Dear Mrs. Web,

My husband and I have been married for 20 years. It has been a very rocky marriage much arguing. We do manage to make up but always end up in another fight.

Every time we make up, I discuss the problem with him and explain how his behavior makes things worse for me.  He always agrees and says that he understands.  Then he repeats the behavior that he knows will only make the situation worse. For example, when he sees I am mad, he ignores me. It's as if he becomes angry at me because I am mad with him.  He hates talking the problem out and would rather ignore it.  For 20 years, this has never been successful for him. For 20 years, this has always made things much worse. Yet, he continues to do it!

Our fights generally last over 2 weeks, and usually end with him finally apologizing when he thinks enough time has gone by or when he is fed up with sleeping on the couch. I really love my husband, he is a great guy, but I am tired of this. I have explained how his behavior makes me feel and that I can not take it anymore.  I am sure that I sound like a broken record.

We have tried counseling before with no luck. Should I leave him and move on while I am still young enough? How can I tell if our marriage is really over?

I cannot tell you when your marriage is over. I have some interesting letters in my Marriage Archives and in my Daily Archives  (begin at December 1 and work backwards, many of these letters have not been archived by subject yet) that you might find helpful.  

One thought that occurred to me when I read your letter is that for 20 years you have made certain demands on this guy and for 20 years you havenít gotten anywhere.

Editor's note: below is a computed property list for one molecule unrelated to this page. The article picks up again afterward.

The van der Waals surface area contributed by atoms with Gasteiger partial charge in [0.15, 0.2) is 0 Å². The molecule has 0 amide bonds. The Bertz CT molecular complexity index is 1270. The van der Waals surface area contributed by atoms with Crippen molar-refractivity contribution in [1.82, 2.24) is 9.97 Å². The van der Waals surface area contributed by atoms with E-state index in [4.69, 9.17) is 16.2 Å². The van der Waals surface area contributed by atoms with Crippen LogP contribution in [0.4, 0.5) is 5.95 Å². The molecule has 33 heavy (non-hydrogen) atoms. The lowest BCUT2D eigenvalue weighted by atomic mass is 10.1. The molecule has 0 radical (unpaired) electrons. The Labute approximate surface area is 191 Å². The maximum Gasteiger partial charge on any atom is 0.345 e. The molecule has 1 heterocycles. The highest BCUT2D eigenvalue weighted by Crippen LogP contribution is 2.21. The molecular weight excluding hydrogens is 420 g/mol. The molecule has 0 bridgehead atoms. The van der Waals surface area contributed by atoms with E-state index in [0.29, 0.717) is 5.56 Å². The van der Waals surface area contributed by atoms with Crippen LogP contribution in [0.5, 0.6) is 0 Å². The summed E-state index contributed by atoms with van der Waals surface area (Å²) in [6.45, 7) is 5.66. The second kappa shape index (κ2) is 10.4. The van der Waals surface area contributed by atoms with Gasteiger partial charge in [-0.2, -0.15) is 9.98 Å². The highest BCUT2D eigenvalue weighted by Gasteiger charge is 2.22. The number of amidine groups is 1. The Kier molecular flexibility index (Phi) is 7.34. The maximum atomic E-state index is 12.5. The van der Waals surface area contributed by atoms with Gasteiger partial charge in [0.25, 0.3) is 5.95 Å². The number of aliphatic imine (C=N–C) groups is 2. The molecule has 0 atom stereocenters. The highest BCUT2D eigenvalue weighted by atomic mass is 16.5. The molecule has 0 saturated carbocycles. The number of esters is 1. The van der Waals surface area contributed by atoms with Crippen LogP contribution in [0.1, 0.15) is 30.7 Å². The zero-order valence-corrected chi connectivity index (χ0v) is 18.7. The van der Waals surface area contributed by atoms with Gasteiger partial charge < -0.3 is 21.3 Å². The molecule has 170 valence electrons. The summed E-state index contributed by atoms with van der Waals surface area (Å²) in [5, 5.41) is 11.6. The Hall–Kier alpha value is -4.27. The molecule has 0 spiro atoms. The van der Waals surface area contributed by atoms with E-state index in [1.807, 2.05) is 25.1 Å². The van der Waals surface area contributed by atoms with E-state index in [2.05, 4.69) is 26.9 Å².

Hysterical or cold- shoulder two-week fights are no way to have a marriage. You are emotionally and physically holding out until he apologizes. Yuck! Is this any way to treat each other? You both sound too stiff-necked and proud to beg each otherís forgiveness. You need to realize that in most marital arguments your spouseís well being and needs come before your wants. Moreover, that most marriage arguments are about power and control.

Mrs Web wonders why you donít do it differently? For example when you are disturbed about something instead of confronting him with your anger and demanding a response, why donít you do something else that he can do?? Instead of being "mad" why donít you look at other more pro-active ways to change things in your home besides anger? He is refusing to be controlled by your anger. I donít blame him. I would too. In your shoes, I would go into counseling to discover a different way to be within the marriage. Good marriage counseling is not a matter of luck, but hard work. It requires a commitment to change.

It is not a wrestling match when you stop wrestling. I think before you ditch this great guy, that you owe up to your responsibility for the problems in your marriage (I would say the same thing to him if he were writing me.), and work on changing yourself. It sounds like you both are 100% responsible for the marital disharmony.

  Marriage counseling only works when at least one member of the couple takes responsibility for his or her behavior. If you donít change your reactions and behaviors, it would be just as futile to end your marriage and look for another relationship because you will just repeat these battles in a different way.

Check my bookshelf for very effective marriage and relationship books.